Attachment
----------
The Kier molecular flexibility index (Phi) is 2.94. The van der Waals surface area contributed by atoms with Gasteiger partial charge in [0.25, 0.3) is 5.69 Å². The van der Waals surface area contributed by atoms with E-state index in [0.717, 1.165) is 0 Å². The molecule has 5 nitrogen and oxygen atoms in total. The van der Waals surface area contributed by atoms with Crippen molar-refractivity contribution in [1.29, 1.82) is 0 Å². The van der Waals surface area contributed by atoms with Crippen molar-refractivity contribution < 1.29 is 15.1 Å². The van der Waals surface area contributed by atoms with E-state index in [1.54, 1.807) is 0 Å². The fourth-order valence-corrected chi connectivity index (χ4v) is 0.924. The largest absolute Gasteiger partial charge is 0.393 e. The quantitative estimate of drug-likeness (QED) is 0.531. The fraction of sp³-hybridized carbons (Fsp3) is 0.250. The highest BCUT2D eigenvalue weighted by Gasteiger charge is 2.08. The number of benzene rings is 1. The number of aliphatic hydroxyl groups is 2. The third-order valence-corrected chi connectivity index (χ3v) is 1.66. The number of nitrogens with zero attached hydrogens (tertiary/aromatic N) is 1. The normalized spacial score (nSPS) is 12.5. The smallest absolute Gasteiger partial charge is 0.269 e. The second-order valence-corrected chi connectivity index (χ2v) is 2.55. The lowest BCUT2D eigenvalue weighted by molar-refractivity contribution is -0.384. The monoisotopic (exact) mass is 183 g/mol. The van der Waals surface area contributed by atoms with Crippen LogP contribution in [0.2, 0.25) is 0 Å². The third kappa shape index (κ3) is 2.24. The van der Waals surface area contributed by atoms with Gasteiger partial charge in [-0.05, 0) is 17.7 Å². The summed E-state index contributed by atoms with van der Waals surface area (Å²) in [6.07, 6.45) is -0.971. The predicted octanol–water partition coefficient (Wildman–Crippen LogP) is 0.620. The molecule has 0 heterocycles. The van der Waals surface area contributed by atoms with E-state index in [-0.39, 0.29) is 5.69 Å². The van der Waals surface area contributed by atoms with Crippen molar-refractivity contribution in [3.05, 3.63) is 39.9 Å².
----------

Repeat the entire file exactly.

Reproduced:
The Kier molecular flexibility index (Phi) is 2.94. The van der Waals surface area contributed by atoms with Gasteiger partial charge in [0.25, 0.3) is 5.69 Å². The van der Waals surface area contributed by atoms with E-state index in [0.717, 1.165) is 0 Å². The molecule has 5 nitrogen and oxygen atoms in total. The van der Waals surface area contributed by atoms with Crippen molar-refractivity contribution in [1.29, 1.82) is 0 Å². The van der Waals surface area contributed by atoms with Crippen molar-refractivity contribution < 1.29 is 15.1 Å². The van der Waals surface area contributed by atoms with E-state index in [1.54, 1.807) is 0 Å². The fourth-order valence-corrected chi connectivity index (χ4v) is 0.924. The largest absolute Gasteiger partial charge is 0.393 e. The quantitative estimate of drug-likeness (QED) is 0.531. The fraction of sp³-hybridized carbons (Fsp3) is 0.250. The highest BCUT2D eigenvalue weighted by Gasteiger charge is 2.08. The number of benzene rings is 1. The number of aliphatic hydroxyl groups is 2. The third-order valence-corrected chi connectivity index (χ3v) is 1.66. The number of nitrogens with zero attached hydrogens (tertiary/aromatic N) is 1. The normalized spacial score (nSPS) is 12.5. The smallest absolute Gasteiger partial charge is 0.269 e. The second-order valence-corrected chi connectivity index (χ2v) is 2.55. The lowest BCUT2D eigenvalue weighted by molar-refractivity contribution is -0.384. The monoisotopic (exact) mass is 183 g/mol. The van der Waals surface area contributed by atoms with Crippen LogP contribution in [0.2, 0.25) is 0 Å². The third kappa shape index (κ3) is 2.24. The van der Waals surface area contributed by atoms with Gasteiger partial charge in [-0.05, 0) is 17.7 Å². The summed E-state index contributed by atoms with van der Waals surface area (Å²) in [6.07, 6.45) is -0.971. The predicted octanol–water partition coefficient (Wildman–Crippen LogP) is 0.620. The molecule has 0 heterocycles. The van der Waals surface area contributed by atoms with E-state index in [-0.39, 0.29) is 5.69 Å². The van der Waals surface area contributed by atoms with Crippen molar-refractivity contribution in [3.05, 3.63) is 39.9 Å².